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School Nurses Are The Latest Group Eligible For COVID-19 Vaccine

Aubri Juhasz
Public school nurse Venus Parker receives her first dose of the COVID-19 vaccine at Children’s Hospital of New Orleans. Jan. 12, 2021.";

Teacher vaccinations are still a ways off, but efforts to inoculate school nurses against COVID-19 are already in full swing.

Four New Orleans public school nurses received the first dose of the vaccine Tuesday morning through the district’s partnership with Children’s Hospital of New Orleans.

Nurses are the first school employees under the age of 70 eligible to receive the vaccine under the state’s distribution plan.

Of the district’s 80 nurses, 48 have signed-up to receive the vaccine. Chief Operations Officer Tiffany Delcour said at a press conference Tuesday she expects even more nurses to register in the coming days.

Children’s Hospital Chief Quality Officer Dr. Leron Finger said all school nurses in the greater New Orleans region who want the vaccine should receive their first dose in the next few days.

Before the pandemic, it wasn’t uncommon for several schools to share one nurse. Now having a full-time nurse on-site is seen as essential. Nurses are often responsible for screening students and staff for symptoms and managing quarantine procedures. Finger said these new responsibilities come with increased risk.

“School nurses routinely come into contact with children, teachers, and staff experiencing COVID-19 symptoms and are at increased risk of contracting the virus,” Finger said. “The COVID-19 vaccine will provide them with the protection needed to keep them, their students, and their families safe.”

Venus Parker, a registered nurse with the district’s Exceptional Children’s Services Department, described her personal experience with the virus before receiving her first vaccine dose Tuesday morning.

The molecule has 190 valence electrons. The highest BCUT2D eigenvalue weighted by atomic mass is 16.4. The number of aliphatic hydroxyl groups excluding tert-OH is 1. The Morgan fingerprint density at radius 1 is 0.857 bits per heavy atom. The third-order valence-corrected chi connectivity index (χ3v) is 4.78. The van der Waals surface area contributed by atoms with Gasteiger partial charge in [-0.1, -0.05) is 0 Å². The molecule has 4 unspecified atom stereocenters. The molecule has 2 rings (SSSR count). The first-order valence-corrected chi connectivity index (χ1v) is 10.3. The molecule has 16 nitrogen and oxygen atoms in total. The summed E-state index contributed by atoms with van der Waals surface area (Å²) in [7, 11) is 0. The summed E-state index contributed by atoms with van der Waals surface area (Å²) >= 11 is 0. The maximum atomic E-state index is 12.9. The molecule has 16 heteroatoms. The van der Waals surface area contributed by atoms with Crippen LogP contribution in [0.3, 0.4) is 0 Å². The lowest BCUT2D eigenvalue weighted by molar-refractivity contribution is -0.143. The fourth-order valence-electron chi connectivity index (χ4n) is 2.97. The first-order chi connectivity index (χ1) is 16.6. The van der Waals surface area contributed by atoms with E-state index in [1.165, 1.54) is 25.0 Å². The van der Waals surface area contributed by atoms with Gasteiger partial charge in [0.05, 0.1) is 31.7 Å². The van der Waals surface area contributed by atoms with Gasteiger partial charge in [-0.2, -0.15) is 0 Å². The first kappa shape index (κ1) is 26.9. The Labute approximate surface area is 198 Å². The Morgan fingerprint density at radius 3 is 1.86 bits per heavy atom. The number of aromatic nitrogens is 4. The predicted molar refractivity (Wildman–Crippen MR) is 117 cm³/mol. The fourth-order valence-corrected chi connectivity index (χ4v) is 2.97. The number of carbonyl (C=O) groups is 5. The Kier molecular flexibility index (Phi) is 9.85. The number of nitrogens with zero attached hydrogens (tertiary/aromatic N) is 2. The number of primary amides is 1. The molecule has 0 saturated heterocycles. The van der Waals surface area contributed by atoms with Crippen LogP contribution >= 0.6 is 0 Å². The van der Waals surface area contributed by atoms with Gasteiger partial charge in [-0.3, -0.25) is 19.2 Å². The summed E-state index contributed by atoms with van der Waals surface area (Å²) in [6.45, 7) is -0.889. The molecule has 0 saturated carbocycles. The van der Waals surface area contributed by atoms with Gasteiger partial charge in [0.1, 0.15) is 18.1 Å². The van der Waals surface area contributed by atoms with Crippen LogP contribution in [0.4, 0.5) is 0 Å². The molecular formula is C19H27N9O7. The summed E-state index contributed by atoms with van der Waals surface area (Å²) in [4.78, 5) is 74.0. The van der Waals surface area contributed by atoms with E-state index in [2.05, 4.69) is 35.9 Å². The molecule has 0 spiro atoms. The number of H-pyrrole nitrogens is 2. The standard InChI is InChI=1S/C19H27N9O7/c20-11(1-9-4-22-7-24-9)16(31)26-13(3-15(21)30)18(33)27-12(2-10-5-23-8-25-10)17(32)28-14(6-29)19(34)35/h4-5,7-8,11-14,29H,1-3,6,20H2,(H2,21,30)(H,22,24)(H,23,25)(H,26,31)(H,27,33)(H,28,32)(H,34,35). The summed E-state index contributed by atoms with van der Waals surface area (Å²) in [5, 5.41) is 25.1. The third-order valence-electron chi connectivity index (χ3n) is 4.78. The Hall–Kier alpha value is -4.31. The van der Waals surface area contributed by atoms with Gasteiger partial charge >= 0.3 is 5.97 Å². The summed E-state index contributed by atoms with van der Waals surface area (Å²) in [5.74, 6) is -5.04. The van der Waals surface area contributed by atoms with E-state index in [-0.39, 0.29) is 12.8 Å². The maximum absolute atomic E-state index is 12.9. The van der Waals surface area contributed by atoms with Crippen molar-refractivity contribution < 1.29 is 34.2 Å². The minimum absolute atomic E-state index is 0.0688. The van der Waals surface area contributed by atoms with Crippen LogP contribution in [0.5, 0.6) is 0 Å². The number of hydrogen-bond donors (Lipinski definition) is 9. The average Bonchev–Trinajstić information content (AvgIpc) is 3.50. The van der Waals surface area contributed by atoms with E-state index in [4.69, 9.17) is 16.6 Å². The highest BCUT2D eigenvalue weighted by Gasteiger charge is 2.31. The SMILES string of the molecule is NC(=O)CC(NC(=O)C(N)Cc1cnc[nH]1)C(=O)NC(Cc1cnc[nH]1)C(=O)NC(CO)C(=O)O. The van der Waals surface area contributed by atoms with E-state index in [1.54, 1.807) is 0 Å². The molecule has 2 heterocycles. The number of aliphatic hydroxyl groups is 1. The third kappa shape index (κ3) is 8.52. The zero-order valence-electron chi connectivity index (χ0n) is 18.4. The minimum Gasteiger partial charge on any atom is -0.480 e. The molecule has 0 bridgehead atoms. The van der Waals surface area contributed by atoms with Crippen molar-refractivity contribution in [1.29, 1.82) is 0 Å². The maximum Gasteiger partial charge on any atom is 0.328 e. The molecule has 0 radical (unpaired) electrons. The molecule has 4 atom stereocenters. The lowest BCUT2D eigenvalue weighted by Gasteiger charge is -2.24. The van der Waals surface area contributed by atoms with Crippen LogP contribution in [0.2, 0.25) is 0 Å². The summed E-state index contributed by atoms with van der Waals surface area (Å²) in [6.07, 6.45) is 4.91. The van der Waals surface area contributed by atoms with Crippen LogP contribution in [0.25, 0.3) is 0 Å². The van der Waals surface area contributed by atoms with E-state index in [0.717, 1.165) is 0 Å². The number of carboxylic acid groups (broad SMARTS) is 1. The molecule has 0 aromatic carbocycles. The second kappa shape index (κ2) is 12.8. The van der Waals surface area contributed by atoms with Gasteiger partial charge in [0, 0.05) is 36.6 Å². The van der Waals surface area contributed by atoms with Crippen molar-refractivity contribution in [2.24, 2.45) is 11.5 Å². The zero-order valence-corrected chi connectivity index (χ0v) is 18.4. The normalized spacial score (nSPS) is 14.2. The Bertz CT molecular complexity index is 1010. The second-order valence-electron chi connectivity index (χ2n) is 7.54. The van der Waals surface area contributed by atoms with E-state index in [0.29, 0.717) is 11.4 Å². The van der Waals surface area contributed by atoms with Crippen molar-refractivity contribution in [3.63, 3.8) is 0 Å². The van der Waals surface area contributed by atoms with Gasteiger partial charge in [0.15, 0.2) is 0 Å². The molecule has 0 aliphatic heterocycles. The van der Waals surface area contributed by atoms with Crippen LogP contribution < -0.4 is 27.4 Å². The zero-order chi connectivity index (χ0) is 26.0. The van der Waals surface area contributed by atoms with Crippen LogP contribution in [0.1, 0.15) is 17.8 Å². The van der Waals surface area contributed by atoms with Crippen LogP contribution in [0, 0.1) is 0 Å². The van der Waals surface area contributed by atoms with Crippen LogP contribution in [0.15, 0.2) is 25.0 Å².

Last March, she tested positive for the virus along with three of her immediate family members. Her 73-year-old mom, a retired New Orleans public school nurse, got hit the worst. She was hospitalized for a few days and spent a month in bed. Eventually the whole family recovered.

“I wish I could erase it from my memory, but instead I use the experience to remind myself and others of the importance of getting this virus under control,” Parker said. “I never want to be in that type of situation ever again or see anyone else go through it.”

Parker framed getting vaccinated as a matter of personal responsibility and encouraged other New Orleanians to step up.

“I understand that many people have reservations about getting this vaccine … but when those of us who are healthy and able to get a vaccine such as this one for COVID-19, we're actually taking care of our community,” Parker said. “This small yet significant act not only protects ourselves, but it protects our family and friends, those who are immunocompromised or cannot take vaccines for other reasons.”

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Teachers and other school employees will likely have access to the vaccine in February after the state enters its next stage of distribution. A virtual town hall is scheduled for Wednesday afternoon, where staff can learn more about the vaccination process, according to the district.

Both COVID-19 vaccines currently approved in the U.S. are considered effective and safe by regulatory agencies and independent medical professionals. Vaccination fears have largely been fueled by misinformation spread via social media.

School officials addressed the district’s testing strategy at Tuesday’s press conference and said once students return to the classroom families will have access to regular asymptomatic testing. Three mobile units will rotate between participating campuses every two weeks.

The district is also in the process of distributing rapid antigen tests to schools to allow for on-site testing when a student or staff is symptomatic or has close contact with a COVID-19 case.

Aubri Juhasz covers K-12 education, focusing on charter schools, education funding, and other statewide issues. She also helps edit the station’s news coverage.

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